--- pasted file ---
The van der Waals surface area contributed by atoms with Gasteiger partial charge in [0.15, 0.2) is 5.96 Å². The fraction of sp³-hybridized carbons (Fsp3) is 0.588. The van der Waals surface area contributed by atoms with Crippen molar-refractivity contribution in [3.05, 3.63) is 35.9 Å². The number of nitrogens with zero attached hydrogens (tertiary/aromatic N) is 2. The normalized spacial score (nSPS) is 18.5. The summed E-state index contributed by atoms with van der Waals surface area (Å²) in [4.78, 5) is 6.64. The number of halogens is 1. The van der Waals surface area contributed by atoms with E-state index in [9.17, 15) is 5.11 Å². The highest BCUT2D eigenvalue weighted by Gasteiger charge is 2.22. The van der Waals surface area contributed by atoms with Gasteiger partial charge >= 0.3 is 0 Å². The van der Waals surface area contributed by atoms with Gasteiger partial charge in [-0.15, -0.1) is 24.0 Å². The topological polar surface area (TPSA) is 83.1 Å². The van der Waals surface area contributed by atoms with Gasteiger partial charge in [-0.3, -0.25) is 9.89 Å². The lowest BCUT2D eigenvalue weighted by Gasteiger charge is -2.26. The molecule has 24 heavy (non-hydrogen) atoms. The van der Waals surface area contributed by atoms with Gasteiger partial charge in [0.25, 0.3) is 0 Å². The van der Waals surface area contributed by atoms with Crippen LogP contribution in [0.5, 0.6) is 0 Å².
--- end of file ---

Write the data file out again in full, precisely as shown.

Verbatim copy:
The van der Waals surface area contributed by atoms with Gasteiger partial charge in [0.15, 0.2) is 5.96 Å². The fraction of sp³-hybridized carbons (Fsp3) is 0.588. The van der Waals surface area contributed by atoms with Crippen molar-refractivity contribution in [3.05, 3.63) is 35.9 Å². The number of nitrogens with zero attached hydrogens (tertiary/aromatic N) is 2. The normalized spacial score (nSPS) is 18.5. The summed E-state index contributed by atoms with van der Waals surface area (Å²) in [4.78, 5) is 6.64. The number of halogens is 1. The van der Waals surface area contributed by atoms with E-state index in [9.17, 15) is 5.11 Å². The highest BCUT2D eigenvalue weighted by Gasteiger charge is 2.22. The van der Waals surface area contributed by atoms with Gasteiger partial charge >= 0.3 is 0 Å². The van der Waals surface area contributed by atoms with Gasteiger partial charge in [-0.15, -0.1) is 24.0 Å². The topological polar surface area (TPSA) is 83.1 Å². The van der Waals surface area contributed by atoms with Gasteiger partial charge in [-0.3, -0.25) is 9.89 Å². The lowest BCUT2D eigenvalue weighted by Gasteiger charge is -2.26. The molecule has 24 heavy (non-hydrogen) atoms. The van der Waals surface area contributed by atoms with Gasteiger partial charge in [0.25, 0.3) is 0 Å². The van der Waals surface area contributed by atoms with Crippen LogP contribution in [0.5, 0.6) is 0 Å².